Scientists say they've found alcohol molecules in space — though, unfortunately, it's not the type that gets you drunk.

A team from the Max Planck Institute for Radio Astronomy in Germany have discovered a cloud of propanol alcohol molecules — according to the researchers, the largest alcohol molecule ever found in space  — near the center of the Milky Way, a finding they believe could help us better understand how stars are formed.

Space Sanitizer

The team discovered both iso-propanol, best known for its usefulness in making hand sanitizer, and normal propanol, the other type of propanol alcohol that is chemically quite similar, near Sagittarius B2, an interstellar region not far from Sagittarius A*, the supermassive black hole lurking at the center of our galaxy.

The region is nicknamed the "delivery room" due to it being the birthplace of a ton of stars. The discovery of these chemicals in interstellar space is part of a lengthy effort to better understand star incubator regions like Sagittarius B2.

"The detection of both isomers of propanol is uniquely powerful in determining the formation mechanism of each," said Rob Garrod from the University of Virginia, co-author of one of two new papers published in the journal Astronomy Astrophysics, in a statement.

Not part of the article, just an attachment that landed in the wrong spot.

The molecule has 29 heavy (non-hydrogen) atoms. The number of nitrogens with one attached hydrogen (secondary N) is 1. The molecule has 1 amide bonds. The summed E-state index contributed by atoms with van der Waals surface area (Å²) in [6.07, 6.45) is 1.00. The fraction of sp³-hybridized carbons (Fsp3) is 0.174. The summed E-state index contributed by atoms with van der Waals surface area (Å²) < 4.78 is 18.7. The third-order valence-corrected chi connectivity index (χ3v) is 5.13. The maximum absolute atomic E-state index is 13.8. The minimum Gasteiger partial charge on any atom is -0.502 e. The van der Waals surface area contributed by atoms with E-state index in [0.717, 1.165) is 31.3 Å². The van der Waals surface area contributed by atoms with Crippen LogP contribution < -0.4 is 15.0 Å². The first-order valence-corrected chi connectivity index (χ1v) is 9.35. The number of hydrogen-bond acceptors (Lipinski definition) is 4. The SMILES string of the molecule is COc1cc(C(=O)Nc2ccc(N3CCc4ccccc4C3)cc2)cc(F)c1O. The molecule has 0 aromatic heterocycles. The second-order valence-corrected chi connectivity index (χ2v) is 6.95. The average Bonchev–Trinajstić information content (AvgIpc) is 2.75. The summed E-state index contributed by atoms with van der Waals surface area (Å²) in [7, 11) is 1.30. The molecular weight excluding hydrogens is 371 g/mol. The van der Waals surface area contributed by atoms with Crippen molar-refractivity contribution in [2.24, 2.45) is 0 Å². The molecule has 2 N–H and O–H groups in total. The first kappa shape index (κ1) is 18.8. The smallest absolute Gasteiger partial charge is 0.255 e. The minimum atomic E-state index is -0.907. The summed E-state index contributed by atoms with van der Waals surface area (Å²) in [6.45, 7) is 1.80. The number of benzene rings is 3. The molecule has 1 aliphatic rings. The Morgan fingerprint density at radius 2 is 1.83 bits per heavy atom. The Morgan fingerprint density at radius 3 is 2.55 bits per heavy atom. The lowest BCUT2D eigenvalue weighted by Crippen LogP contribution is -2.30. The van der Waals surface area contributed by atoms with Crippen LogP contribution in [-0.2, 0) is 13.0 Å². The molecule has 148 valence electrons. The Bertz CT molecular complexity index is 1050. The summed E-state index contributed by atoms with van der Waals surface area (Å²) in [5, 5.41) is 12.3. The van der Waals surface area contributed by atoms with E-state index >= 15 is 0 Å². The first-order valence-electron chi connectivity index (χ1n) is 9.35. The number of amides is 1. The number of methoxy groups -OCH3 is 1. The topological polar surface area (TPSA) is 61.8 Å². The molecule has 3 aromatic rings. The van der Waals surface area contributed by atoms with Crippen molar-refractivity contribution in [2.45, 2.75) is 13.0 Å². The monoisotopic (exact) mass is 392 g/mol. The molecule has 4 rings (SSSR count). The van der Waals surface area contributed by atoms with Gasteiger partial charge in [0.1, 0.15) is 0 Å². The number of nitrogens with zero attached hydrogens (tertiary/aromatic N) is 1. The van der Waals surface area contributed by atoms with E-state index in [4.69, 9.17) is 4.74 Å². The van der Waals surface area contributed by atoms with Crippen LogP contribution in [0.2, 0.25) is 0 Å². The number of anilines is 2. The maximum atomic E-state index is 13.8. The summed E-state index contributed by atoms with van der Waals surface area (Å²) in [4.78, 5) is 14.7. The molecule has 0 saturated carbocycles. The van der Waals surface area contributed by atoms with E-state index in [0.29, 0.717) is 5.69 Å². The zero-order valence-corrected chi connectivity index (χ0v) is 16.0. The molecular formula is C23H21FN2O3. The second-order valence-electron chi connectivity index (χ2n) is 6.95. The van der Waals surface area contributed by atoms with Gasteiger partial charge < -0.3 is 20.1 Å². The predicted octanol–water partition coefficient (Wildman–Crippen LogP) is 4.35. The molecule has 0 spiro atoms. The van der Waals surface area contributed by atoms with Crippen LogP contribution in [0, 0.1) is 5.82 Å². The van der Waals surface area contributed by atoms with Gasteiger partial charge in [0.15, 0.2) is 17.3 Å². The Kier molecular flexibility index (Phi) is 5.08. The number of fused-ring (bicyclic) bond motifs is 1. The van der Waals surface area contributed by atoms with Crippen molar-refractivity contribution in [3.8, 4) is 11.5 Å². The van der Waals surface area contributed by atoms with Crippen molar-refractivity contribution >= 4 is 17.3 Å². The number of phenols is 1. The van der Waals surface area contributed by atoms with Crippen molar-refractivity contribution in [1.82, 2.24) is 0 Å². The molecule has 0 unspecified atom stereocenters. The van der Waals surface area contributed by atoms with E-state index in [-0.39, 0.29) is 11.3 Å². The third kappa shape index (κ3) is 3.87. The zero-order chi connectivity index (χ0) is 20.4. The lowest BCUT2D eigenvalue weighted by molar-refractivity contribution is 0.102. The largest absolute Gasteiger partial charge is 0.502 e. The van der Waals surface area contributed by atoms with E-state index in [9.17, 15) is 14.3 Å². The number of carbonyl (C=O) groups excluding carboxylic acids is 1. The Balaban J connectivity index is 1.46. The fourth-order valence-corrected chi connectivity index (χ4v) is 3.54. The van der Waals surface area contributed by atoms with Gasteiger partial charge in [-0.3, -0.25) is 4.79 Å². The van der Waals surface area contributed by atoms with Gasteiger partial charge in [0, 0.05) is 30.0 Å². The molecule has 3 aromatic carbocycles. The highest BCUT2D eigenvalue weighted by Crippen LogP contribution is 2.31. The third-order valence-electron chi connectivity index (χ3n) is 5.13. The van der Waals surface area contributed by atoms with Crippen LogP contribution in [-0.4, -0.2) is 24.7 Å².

"Because they resemble each other so much, they behave physically in very similar ways, meaning that the two molecules should be present in the same places at the same times," Garrod added.

Galactic Mixology

While we've been hunting these kinds of molecules in deep space for more than 15 years, this particular discovery was only made possible now thanks to the advent of the gigantic, uber-sensitive Atacama Large Millimeter/submillimeter Array (ALMA) telescope in Chile.

Using ALMA, scientists have also been able to discover three new types of organic molecules — iso-propyl cyanide, N-methylformamide, and urea — in space since 2014, according to the press release.

Many questions remain surrounding the chemical processes involved in their birth. And while we still don't know for sure what kind of galactic mixology [nice] produced stars and other celestial objects, the discovery of huge alcohol isomers could bring us one step closer to getting that recipe.

READ MORE: The Largest Alcohol Molecule Found in Space Yet May Be The Key to Star Formation [Max Planck Institute for Radio Astronomy]

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